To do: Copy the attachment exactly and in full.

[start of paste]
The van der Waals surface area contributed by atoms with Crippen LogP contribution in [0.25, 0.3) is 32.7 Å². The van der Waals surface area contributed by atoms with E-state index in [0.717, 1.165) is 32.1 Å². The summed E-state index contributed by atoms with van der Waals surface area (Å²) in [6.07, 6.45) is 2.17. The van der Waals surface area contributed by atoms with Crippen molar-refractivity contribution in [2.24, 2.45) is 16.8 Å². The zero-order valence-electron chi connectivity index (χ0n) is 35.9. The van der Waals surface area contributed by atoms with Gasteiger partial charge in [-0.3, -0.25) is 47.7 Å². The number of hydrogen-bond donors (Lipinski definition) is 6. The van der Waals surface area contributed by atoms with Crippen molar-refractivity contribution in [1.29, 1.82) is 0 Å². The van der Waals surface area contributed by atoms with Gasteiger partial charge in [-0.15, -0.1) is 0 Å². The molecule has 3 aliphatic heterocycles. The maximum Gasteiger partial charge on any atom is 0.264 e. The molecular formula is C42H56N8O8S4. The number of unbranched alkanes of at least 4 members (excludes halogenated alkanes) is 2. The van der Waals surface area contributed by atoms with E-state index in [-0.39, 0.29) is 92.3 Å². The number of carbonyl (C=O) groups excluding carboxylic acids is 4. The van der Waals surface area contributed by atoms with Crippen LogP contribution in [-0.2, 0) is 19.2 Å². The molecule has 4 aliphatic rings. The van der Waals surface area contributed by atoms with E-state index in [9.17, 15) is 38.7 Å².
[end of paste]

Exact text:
The van der Waals surface area contributed by atoms with Crippen LogP contribution in [0.25, 0.3) is 32.7 Å². The van der Waals surface area contributed by atoms with E-state index in [0.717, 1.165) is 32.1 Å². The summed E-state index contributed by atoms with van der Waals surface area (Å²) in [6.07, 6.45) is 2.17. The van der Waals surface area contributed by atoms with Crippen molar-refractivity contribution in [2.24, 2.45) is 16.8 Å². The zero-order valence-electron chi connectivity index (χ0n) is 35.9. The van der Waals surface area contributed by atoms with Gasteiger partial charge in [-0.3, -0.25) is 47.7 Å². The number of hydrogen-bond donors (Lipinski definition) is 6. The van der Waals surface area contributed by atoms with Crippen molar-refractivity contribution in [1.29, 1.82) is 0 Å². The van der Waals surface area contributed by atoms with Gasteiger partial charge in [-0.15, -0.1) is 0 Å². The molecule has 3 aliphatic heterocycles. The maximum Gasteiger partial charge on any atom is 0.264 e. The molecular formula is C42H56N8O8S4. The number of unbranched alkanes of at least 4 members (excludes halogenated alkanes) is 2. The van der Waals surface area contributed by atoms with E-state index in [-0.39, 0.29) is 92.3 Å². The number of carbonyl (C=O) groups excluding carboxylic acids is 4. The van der Waals surface area contributed by atoms with Crippen LogP contribution in [-0.2, 0) is 19.2 Å². The molecule has 4 aliphatic rings. The van der Waals surface area contributed by atoms with E-state index in [9.17, 15) is 38.7 Å².